Okaeri is a VHS Japanese psychological horror game about a middle school girl and her mother who recently moved to a new house.
Frequency asked questions and rumours
- When was Okaeri released?
- Who was the developer that made Okaeri?
- What is Okaeri and Tadaima?
- What Tadaima means?
- How do you answer Tadaima?
- How do you respond to Itterasshai?
- How do you write Tadaima?
- What do you say when leaving a Japanese house?
- What is Okaeri in Japanese?
- What is the answer to Tadaima?
- How do you bid goodbye in Japanese?
- Why do Japanese say Tadaima?
- How do you respond to ITTE Kimasu?
When was Okaeri released?
Who was the developer that made Okaeri?
What is Okaeri and Tadaima?“Okaerinasai （おかえりなさい）” or “Okaeri （おかえり）are responses to Tadaima. The translation of those words is “welcome home.” Tadaima and okaeri are two of the most common Japanese greetings. In fact, the order in which they are said is not important.15 Jul 2019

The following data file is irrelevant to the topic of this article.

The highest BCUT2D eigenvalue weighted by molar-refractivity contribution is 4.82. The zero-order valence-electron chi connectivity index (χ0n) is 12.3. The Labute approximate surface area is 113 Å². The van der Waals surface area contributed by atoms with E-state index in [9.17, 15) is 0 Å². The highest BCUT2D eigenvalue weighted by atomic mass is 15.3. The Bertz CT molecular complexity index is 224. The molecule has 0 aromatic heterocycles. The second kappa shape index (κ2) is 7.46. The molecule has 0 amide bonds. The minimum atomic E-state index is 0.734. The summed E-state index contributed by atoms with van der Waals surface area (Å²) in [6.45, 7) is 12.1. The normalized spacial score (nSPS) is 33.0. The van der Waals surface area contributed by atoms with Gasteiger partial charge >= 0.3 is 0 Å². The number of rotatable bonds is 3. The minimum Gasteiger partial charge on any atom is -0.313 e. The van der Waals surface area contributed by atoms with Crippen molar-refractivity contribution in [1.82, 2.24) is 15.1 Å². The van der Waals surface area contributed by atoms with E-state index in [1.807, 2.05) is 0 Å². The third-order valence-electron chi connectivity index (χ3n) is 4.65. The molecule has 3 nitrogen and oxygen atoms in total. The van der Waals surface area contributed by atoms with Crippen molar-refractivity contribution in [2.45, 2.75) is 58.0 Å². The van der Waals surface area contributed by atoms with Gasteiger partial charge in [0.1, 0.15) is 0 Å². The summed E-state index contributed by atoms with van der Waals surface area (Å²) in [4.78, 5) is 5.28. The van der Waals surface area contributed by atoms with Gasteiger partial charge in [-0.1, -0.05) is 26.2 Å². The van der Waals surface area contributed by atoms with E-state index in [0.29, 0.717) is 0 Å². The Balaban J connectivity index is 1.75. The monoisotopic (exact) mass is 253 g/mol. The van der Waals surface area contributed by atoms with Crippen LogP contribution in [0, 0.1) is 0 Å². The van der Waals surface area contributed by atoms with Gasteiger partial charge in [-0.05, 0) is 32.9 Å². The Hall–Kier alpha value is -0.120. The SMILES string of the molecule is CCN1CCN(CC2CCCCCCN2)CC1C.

What Tadaima means?
How do you answer Tadaima?
How do you respond to Itterasshai?Ittekimasu and Itterasshai The remaining people at home or in the office then reply to the person leaving with: “Itterasshai”. Literally meaning “please go and come back”.20 Jul 2016
How do you write Tadaima?
What do you say when leaving a Japanese house?
The phrase “Ittekimasu”, is typically used by a Japanese when they are about to leave somewhere, such as from the home or office. The closest literal translation would be “I’ll go and I’ll come back”.20 Jul 2016
What is Okaeri in Japanese?The word “Okaeri” is what is said to welcome someone home. This word is used with to “Tadaima” or “I’m home”. In France, “Je suis arrive,” and then “Bien venue,” are used, but Eric feels that the Japanese greeting, especially “Okaeri,” has a special warmth.
What is the answer to Tadaima?
Why do Japanese say Tadaima?
A. TADAIMA is a shortened form of a sentence that means “I have just come back home now.” Mainly it’s an expression you use when you have come back home. But you can use it on other occasions. For example, when you have returned from a foreign country, you say TADAIMA to people who welcome you at the airport.